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Previous Challenge Entry (Level 3 – Advanced)
Topic: Measure (01/10/13)

TITLE: Bi-Border Disorder
By Lori Dixon


I am a unique person in an interesting situation. You see, Iím bi-border.

Not to be confused with bipolar. Not that thereís anything wrong with that. My doctor and two of my best friends are bipolar. But I digress.

To clarify, I live and work five minutes north of the US-Canadian border. However, I shop, visit friends, and attend church functions several times a week south of the border. This arrangement is riddled with both pros and cons requiring me to adjust my thinking back and forth several times a day.

For instance, a favorite family recipe from our American church cookbook is written with imperial measurements but my cups are in metric. Every Thanksgiving I stand in my kitchen covered in flour, ranting over how many millilitres of evaporated milk equals eight ounces. A sane person would of course work this out once, marking down the correct conversions, but we are talking about me here. Even if I wanted to take the rational route and record the measurements, itís become part of the childrenís tradition to hear me fuss over my dilemma. They find it amusing to watch me unravel. Who am I to disappoint?

Then thereís the car. One minute Iím heading south going a cool seventy-five kph but once I cross the mysterious forty-ninth parallel, Iím expected to focus on the teeny numbers etched beneath the larger ones and drop it down to forty mph. I wear distance glasses in Canada to take in the wide open spaces, but then switch to progressives in the US in order to read the microscopic speedometer. Two countries . . . two sets of specs.

In fact, coping with this disorder means keeping multiples of several thingsóbeyond just my eyeglasses and personalities. Take my wallet for instance. In an attempt to keep things orderly, it includes separate currency compartments for both sets of bills and change. When told how much I owe, I have been known to ask clerks what country Iím in. Sad thing is, theyíre so used to me now, they donít even react to my bizarre behaviour.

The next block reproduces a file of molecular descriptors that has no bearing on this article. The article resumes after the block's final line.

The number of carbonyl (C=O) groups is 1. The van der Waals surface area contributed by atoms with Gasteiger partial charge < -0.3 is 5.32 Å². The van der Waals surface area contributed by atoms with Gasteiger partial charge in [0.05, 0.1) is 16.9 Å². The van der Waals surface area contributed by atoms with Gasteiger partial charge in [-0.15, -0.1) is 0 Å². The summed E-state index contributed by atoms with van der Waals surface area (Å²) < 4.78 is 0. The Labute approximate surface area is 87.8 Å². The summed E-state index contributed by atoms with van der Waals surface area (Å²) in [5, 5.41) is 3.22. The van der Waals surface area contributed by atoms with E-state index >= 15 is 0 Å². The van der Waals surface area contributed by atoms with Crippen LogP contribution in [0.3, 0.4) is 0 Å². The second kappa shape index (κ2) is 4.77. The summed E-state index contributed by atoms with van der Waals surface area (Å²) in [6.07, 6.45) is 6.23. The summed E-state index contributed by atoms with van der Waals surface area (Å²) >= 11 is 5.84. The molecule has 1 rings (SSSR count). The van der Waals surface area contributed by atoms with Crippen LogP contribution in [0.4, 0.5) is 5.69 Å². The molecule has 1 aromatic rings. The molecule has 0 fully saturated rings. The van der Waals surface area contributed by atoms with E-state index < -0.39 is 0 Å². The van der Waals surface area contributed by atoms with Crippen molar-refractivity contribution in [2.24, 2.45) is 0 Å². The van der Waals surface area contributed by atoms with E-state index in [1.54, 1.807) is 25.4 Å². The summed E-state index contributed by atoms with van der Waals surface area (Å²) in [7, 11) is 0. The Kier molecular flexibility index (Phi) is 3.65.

So why do I bother? Who on earth would choose to live a bi-border existence? Why not just pick a country and stick to it? Ah, as I said, there are bonuses to this arrangement! As a Can-American I can boast that I am 64 inches tall and weigh only 63 kilograms. Doesnít that sound . . . wonderful?

God bless our lands!

Author's note: True story. This IS my crazy bi-border life . . . and I love it!

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This article has been read 239 times
Member Comments
Member Date
Bonnie Bowden 01/17/13
Your title loured me in and the story didn't disappoint. Thanks for a good laugh, especially about the height and weight.
Barbara Lynn Culler01/18/13
Oh that must be confusing- kind of like speaking two languages!
C D Swanson 01/22/13
Clever title, and cute story. Nice job.
God bless~
Shann Hall-LochmannVanBennekom 01/22/13
This is a great tale. It had me smiling as I read it. Another think you could have mentioned is the spelling difference. North of the border it's colour but South there is no u. I was going to try to think of a cute pun but my brain is too tired so instead I'll just say kudos on s job well done.
Shann Hall-LochmannVanBennekom 01/24/13
Congratulations on ranking ninth in level 3 and 39 overall! :-)